St. Pete Beach Residents Overwhelm City Hall for Planning Board Meeting

November 13, 2023 by
St. Pete Beach Residents Overwhelm City Hall for Planning Board Meeting
Protect St. Pete Beach

November 13, 2023

St. Pete Beach residents forced closure of City Hall this evening, with a standing-room only crowd in chambers and into the lobby to watch the Planning Board consider the Sirata Conditional Use Permit application. Many residents were turned away outside City Hall starting about ten minutes before the meeting began at 4pm.

As expected, the Planning Board recommended by a vote of 4-1 that the CUP application be forwarded to the City Commission for subsequent consideration, but in the face of massive and unanimous opposition from residents who remained fully engaged through a marathon six-hour meeting.

Other than one thoughtful dissenting member, the Board ignored many obvious and common-sense problems with the Sirata application:

  • There has not been any cumulative analysis of the impacts of the Sirata and TradeWinds applications, both pending at the same time, with each having profound impacts on our water, sewer, and public safety infrastructure.
  • Traffic studies were not performed prospectively using real data from St. Pete Beach during peak periods, but rather were performed at off-peak times and "adjusted" to estimate peak traffic using generic adjustment factors for Pinellas County -- not our unique traffic patterns as a beach destination. As above, there was no consideration of the cumulative impact of TradeWinds or the thousands of additional apartments being built in Maximo.
  • Limitations of our existing sewer system are still being discussed, with improvements in our sewage capacity reportedly "nearing completion," and engineers still discussing how much load can be shared between pumping stations serving the Sirata property. Again, however, there was no consideration for the cumulative impact of TradeWinds.
  • No information was offered by the developer as to how the development will cover the cost of needed infrastructure improvements, other than property taxes that will amount to roughly $600,000 per year to the city, assuming current millage rates for a $200 million incremental increase in assessed value at completion. Note that $600,000 per year is only the cost of covering six shifts of law enforcement and/or EMS service, and is an insignificant number relative to our overall infrastructure needs.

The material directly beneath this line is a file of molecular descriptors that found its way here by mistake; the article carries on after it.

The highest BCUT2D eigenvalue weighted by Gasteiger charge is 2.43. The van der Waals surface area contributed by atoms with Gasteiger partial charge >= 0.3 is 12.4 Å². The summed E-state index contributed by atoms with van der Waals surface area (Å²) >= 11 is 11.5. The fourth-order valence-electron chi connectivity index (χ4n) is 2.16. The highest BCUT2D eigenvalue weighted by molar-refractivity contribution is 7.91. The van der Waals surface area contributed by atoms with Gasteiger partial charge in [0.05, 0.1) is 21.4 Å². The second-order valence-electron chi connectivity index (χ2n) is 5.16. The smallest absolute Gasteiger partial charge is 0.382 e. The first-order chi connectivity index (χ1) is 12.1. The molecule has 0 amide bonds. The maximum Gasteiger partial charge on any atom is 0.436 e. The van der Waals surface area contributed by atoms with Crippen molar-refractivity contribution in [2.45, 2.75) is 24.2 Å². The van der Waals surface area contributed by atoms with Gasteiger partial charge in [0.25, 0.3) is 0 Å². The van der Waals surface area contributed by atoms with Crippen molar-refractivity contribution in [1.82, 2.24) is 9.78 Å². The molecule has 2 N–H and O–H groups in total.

• City staff recommended approval despite several outstanding questions and while still awaiting information that was not available in time for thorough consideration prior to the meeting.
  • Residents offered compelling testimony regarding the unique character of St. Pete Beach, and how it would be inevitably altered by the domino effect of this development, TradeWinds, and others to follow in the Large Resort district.


Sewage questions shown being a work-in-progress. Shouldn't these questions be resolved before we recommend approval? And shouldn't these infrastructure questions consider the cumulative impact of all planned developments?


The good news is that this outcome was entirely expected, and the Planning Board's recommendation is not binding -- it simply allows the City Commission to make the final decision as scheduled on December 5th. The fact that residents made such a strong showing forced more Board deliberation than expected, with the approving members ultimately trying to defer to the City staff's recommendation or the City attorney in an effort to deflect responsibility for their decisions.

The better news is that the ​​​​City Commission meeting​​​ is scheduled for December 5th at the Boca Ciega Community Center, which will have plenty of room to ensure that all residents can attend and be heard.

Following the City Commission meeting on Tuesday November 14th, it was determined that the city staff was unable to come up with a plan to provide technical/audio/visual support at the Community Center. Therefore the December 5th meeting will be at City Hall, and staff will attempt to develop a plan to manage the volume of expected attendees for purposes of public comment and viewing outside of the chambers.

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